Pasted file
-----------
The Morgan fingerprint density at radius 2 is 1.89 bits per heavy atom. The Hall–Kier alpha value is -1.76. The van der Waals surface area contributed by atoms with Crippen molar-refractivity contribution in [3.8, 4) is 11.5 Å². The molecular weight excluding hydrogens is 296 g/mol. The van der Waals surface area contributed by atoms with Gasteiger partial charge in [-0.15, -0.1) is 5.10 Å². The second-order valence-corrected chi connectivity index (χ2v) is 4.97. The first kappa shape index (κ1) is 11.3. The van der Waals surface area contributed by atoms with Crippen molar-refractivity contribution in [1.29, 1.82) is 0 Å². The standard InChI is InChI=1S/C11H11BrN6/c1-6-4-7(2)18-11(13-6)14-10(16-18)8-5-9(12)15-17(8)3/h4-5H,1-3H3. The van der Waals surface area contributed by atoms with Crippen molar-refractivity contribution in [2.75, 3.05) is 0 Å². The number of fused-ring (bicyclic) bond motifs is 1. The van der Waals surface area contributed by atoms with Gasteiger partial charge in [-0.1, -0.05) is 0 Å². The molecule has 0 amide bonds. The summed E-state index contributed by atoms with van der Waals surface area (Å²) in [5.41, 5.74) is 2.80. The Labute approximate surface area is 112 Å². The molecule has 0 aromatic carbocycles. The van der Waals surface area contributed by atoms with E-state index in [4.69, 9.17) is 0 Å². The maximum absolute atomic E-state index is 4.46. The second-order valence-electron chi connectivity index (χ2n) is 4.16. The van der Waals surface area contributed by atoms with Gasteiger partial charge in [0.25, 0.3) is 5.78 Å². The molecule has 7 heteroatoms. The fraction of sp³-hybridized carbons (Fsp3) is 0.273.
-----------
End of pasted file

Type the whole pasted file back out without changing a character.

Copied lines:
The Morgan fingerprint density at radius 2 is 1.89 bits per heavy atom. The Hall–Kier alpha value is -1.76. The van der Waals surface area contributed by atoms with Crippen molar-refractivity contribution in [3.8, 4) is 11.5 Å². The molecular weight excluding hydrogens is 296 g/mol. The van der Waals surface area contributed by atoms with Gasteiger partial charge in [-0.15, -0.1) is 5.10 Å². The second-order valence-corrected chi connectivity index (χ2v) is 4.97. The first kappa shape index (κ1) is 11.3. The van der Waals surface area contributed by atoms with Crippen molar-refractivity contribution in [1.29, 1.82) is 0 Å². The standard InChI is InChI=1S/C11H11BrN6/c1-6-4-7(2)18-11(13-6)14-10(16-18)8-5-9(12)15-17(8)3/h4-5H,1-3H3. The van der Waals surface area contributed by atoms with Crippen molar-refractivity contribution in [2.75, 3.05) is 0 Å². The number of fused-ring (bicyclic) bond motifs is 1. The van der Waals surface area contributed by atoms with Gasteiger partial charge in [-0.1, -0.05) is 0 Å². The molecule has 0 amide bonds. The summed E-state index contributed by atoms with van der Waals surface area (Å²) in [5.41, 5.74) is 2.80. The Labute approximate surface area is 112 Å². The molecule has 0 aromatic carbocycles. The van der Waals surface area contributed by atoms with E-state index in [4.69, 9.17) is 0 Å². The maximum absolute atomic E-state index is 4.46. The second-order valence-electron chi connectivity index (χ2n) is 4.16. The van der Waals surface area contributed by atoms with Gasteiger partial charge in [0.25, 0.3) is 5.78 Å². The molecule has 7 heteroatoms. The fraction of sp³-hybridized carbons (Fsp3) is 0.273.